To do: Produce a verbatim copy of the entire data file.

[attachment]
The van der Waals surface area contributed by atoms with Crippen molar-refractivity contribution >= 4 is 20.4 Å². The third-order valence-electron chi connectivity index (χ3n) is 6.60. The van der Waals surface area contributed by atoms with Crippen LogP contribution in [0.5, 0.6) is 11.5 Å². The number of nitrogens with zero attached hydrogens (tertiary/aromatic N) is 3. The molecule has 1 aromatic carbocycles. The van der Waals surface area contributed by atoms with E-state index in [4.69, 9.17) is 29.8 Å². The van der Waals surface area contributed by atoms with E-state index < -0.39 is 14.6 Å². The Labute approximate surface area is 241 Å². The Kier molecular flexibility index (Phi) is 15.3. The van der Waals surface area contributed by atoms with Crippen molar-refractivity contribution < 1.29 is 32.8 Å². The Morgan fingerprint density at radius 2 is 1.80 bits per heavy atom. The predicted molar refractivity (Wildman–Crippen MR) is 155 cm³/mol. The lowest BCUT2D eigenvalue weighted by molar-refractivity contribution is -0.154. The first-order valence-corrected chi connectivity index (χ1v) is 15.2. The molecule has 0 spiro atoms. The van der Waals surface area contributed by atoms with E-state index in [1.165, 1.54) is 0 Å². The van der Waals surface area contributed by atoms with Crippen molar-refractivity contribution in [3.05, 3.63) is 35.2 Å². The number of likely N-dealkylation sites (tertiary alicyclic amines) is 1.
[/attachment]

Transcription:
The van der Waals surface area contributed by atoms with Crippen molar-refractivity contribution >= 4 is 20.4 Å². The third-order valence-electron chi connectivity index (χ3n) is 6.60. The van der Waals surface area contributed by atoms with Crippen LogP contribution in [0.5, 0.6) is 11.5 Å². The number of nitrogens with zero attached hydrogens (tertiary/aromatic N) is 3. The molecule has 1 aromatic carbocycles. The van der Waals surface area contributed by atoms with E-state index in [4.69, 9.17) is 29.8 Å². The van der Waals surface area contributed by atoms with E-state index < -0.39 is 14.6 Å². The Labute approximate surface area is 241 Å². The Kier molecular flexibility index (Phi) is 15.3. The van der Waals surface area contributed by atoms with Crippen molar-refractivity contribution < 1.29 is 32.8 Å². The Morgan fingerprint density at radius 2 is 1.80 bits per heavy atom. The predicted molar refractivity (Wildman–Crippen MR) is 155 cm³/mol. The lowest BCUT2D eigenvalue weighted by molar-refractivity contribution is -0.154. The first-order valence-corrected chi connectivity index (χ1v) is 15.2. The molecule has 0 spiro atoms. The van der Waals surface area contributed by atoms with E-state index in [1.165, 1.54) is 0 Å². The van der Waals surface area contributed by atoms with Crippen molar-refractivity contribution in [3.05, 3.63) is 35.2 Å². The number of likely N-dealkylation sites (tertiary alicyclic amines) is 1.